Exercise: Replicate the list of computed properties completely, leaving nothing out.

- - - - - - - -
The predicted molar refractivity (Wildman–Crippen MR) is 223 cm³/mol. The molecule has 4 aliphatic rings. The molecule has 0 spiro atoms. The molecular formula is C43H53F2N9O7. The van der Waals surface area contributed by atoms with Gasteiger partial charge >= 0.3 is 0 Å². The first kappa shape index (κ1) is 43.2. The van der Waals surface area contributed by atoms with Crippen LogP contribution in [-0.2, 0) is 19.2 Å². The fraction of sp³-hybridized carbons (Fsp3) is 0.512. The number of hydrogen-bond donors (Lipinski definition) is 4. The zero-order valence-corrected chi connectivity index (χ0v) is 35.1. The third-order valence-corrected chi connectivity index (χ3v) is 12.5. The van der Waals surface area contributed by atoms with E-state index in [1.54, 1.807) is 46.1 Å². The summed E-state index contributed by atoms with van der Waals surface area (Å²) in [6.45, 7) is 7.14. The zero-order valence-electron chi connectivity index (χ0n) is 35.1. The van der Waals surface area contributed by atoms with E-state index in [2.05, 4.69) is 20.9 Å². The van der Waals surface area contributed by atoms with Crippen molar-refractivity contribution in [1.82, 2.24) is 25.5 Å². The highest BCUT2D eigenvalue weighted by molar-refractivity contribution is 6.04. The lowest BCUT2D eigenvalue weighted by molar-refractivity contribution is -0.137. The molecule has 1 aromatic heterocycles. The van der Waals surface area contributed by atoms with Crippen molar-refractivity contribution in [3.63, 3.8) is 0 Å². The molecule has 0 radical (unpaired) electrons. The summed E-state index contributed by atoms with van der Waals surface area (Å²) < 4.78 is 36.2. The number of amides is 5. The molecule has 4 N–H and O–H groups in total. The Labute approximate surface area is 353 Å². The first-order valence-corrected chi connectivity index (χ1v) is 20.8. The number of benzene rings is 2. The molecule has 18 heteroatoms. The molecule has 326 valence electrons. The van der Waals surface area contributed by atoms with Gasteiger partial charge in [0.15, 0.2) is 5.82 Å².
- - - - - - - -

The predicted molar refractivity (Wildman–Crippen MR) is 223 cm³/mol. The molecule has 4 aliphatic rings. The molecule has 0 spiro atoms. The molecular formula is C43H53F2N9O7. The van der Waals surface area contributed by atoms with Gasteiger partial charge >= 0.3 is 0 Å². The first kappa shape index (κ1) is 43.2. The van der Waals surface area contributed by atoms with Crippen LogP contribution in [-0.2, 0) is 19.2 Å². The fraction of sp³-hybridized carbons (Fsp3) is 0.512. The number of hydrogen-bond donors (Lipinski definition) is 4. The zero-order valence-corrected chi connectivity index (χ0v) is 35.1. The third-order valence-corrected chi connectivity index (χ3v) is 12.5. The van der Waals surface area contributed by atoms with E-state index in [1.54, 1.807) is 46.1 Å². The summed E-state index contributed by atoms with van der Waals surface area (Å²) in [6.45, 7) is 7.14. The zero-order valence-electron chi connectivity index (χ0n) is 35.1. The van der Waals surface area contributed by atoms with E-state index in [2.05, 4.69) is 20.9 Å². The van der Waals surface area contributed by atoms with Crippen molar-refractivity contribution in [1.82, 2.24) is 25.5 Å². The highest BCUT2D eigenvalue weighted by molar-refractivity contribution is 6.04. The lowest BCUT2D eigenvalue weighted by molar-refractivity contribution is -0.137. The molecule has 1 aromatic heterocycles. The van der Waals surface area contributed by atoms with Crippen molar-refractivity contribution in [3.63, 3.8) is 0 Å². The molecule has 0 radical (unpaired) electrons. The summed E-state index contributed by atoms with van der Waals surface area (Å²) < 4.78 is 36.2. The number of amides is 5. The molecule has 4 N–H and O–H groups in total. The Labute approximate surface area is 353 Å². The first-order valence-corrected chi connectivity index (χ1v) is 20.8. The number of benzene rings is 2. The molecule has 18 heteroatoms. The molecule has 326 valence electrons. The van der Waals surface area contributed by atoms with Gasteiger partial charge in [0.15, 0.2) is 5.82 Å².